There are times when sad geeks like me look at the lectionary with awe and wonder. It takes a very special person to put together the right balance of readings and without repetition, hesitation or deviation. It’s a bit like being a slightly interesting combination of train spotter and signals engineer.
Last Sunday, the compilers of the Revised Common Lectionary (used by us Anglicans, but also by the Methodists and the Roman Catholics) put together the lectionary readings which fulfil a liturgist’s dreams. Isaiah 58:9-14 speaks of the importance of keeping the Sabbath day for worship; Hebrews 12:18-29 suggests that worship should be offered in reverence and awe; and Luke 13:10-17 shows how Jesus honoured the Sabbath by offering an act of worship which included a healing. Not everyone was impressed – the healing certainly disturbed the awesomeness of worship, but it did inspire the worshippers to turn to God.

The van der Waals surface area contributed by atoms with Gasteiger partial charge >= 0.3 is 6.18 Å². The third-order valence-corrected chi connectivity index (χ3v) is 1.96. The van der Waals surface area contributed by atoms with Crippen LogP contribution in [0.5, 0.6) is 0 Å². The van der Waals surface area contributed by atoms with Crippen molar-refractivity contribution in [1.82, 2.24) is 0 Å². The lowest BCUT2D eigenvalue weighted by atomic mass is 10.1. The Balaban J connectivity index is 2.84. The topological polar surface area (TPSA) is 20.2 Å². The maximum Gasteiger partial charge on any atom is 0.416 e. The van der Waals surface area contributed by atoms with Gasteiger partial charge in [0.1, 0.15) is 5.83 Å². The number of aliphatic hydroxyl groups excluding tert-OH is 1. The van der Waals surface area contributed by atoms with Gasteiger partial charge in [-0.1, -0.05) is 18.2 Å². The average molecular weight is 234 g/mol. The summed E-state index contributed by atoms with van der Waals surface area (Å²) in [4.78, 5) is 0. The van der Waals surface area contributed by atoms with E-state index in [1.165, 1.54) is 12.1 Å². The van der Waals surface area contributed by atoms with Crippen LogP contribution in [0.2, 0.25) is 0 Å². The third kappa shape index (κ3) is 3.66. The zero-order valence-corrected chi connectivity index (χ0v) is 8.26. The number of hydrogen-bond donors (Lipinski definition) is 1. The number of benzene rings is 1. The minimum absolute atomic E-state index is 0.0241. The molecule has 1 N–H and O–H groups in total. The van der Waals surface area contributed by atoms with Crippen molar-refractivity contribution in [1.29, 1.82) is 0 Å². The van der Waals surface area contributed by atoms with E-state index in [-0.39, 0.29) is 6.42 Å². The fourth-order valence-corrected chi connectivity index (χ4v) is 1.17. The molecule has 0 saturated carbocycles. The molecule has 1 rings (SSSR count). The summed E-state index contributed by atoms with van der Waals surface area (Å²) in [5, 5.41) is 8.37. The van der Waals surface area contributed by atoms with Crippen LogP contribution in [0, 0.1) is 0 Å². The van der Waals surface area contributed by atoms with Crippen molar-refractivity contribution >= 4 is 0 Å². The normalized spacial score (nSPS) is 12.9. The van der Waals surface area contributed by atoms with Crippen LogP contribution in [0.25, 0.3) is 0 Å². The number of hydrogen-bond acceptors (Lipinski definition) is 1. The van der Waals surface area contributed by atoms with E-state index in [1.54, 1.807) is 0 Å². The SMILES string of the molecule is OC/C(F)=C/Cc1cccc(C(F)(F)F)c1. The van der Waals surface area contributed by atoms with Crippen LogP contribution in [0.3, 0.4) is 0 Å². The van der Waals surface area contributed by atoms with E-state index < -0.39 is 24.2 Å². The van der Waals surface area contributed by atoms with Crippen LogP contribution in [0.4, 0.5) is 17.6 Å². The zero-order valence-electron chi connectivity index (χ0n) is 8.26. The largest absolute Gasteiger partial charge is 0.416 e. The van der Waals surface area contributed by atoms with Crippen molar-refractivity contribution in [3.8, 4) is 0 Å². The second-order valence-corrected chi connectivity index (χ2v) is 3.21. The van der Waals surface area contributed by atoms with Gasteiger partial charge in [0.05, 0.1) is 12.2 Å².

Worship needs to balance awe with relevance. There is no point in creating beautiful worship if God is not allowed to meet the needs of the worshippers. There is no point in relevant worship that fails to honour God. How exciting to envision worship that encompassed both Sunday by Sunday.